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Title: Individual differences and the psychology of film preferences
Author: Kallias, Andrea
ISNI:       0000 0004 2736 2351
Awarding Body: Goldsmiths College (University of London)
Current Institution: Goldsmiths College (University of London)
Date of Award: 2012
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A wealth of research has highlighted the importance of understanding individual differences in the uses and effects of the mass media. However, significantly less attention has been paid to the role of individual differences in the area of film use and preferences. This thesis sought to provide more insight into the area of movie consumption, whilst investigating the links between individual differences, movie- watching motives and film preferences. The thesis also sought to amalgamate some of the more common methods of analysing individual differences with a new measure, namely the Uses of Film Inventory, a self-report questionnaire which was designed to assess individual’s choices for specific genres of films. The investigation aimed to make a contribution to research in two areas. The first was within the field of individual differences research, by providing a more methodical understanding of how film preferences can be accounted for as a function of important psychological needs. The second is within the applied field of media psychology, by providing researchers with an understanding of both the uses and effects of the mass media, as well as interpretative methods in understanding consumer behaviour in film. The theoretical chapter comprised of a thorough literature review of the theoretical and methodological foundations to the scientific understanding of the psychological determinants of individual differences in film preferences. The experimental chapters explored several possibilities in which established personality traits and movie- watching motives may be linked to preferences for a variety of film genres. Overall, it was concluded that when all of the psychological measures were considered, a number of variables could account for the role in predicting movie preferences. Thus, taken as a whole, this thesis demonstrates that a number of personality variables and movie-watching motives can, to some degree, predict film preferences. However, it must also be acknowledged that although these variables are an important factor in predicting consumer choice in film, other factors must be essential. Thus, further research is essential to answer the outstanding questions generated by this relatively new field of research.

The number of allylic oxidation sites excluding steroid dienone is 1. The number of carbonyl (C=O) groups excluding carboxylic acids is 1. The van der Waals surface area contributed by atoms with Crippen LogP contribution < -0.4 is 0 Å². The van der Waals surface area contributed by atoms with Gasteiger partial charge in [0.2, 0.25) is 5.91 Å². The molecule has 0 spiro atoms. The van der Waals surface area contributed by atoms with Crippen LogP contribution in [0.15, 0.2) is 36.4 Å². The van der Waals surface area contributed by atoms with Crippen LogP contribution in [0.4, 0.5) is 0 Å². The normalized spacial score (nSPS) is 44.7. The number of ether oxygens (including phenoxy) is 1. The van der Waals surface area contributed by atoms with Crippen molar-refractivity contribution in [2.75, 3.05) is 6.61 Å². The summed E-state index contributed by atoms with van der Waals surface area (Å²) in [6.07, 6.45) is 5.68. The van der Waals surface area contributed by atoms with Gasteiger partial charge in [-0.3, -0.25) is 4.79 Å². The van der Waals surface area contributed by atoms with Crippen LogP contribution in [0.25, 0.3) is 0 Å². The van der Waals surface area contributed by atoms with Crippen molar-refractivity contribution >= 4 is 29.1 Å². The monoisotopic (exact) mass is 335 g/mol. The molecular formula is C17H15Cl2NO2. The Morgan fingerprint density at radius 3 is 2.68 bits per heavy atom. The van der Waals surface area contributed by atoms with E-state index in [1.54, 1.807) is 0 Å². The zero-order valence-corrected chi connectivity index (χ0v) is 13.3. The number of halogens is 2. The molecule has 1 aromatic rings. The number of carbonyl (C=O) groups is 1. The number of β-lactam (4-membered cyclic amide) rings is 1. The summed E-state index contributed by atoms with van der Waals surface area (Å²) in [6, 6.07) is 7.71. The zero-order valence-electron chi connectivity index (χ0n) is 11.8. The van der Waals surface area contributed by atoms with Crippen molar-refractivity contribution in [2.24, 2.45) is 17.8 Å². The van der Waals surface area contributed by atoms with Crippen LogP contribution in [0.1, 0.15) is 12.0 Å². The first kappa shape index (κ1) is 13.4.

Supervisor: Not available Sponsor: Not available
Qualification Name: Thesis (Ph.D.) Qualification Level: Doctoral
EThOS ID:  DOI: Not available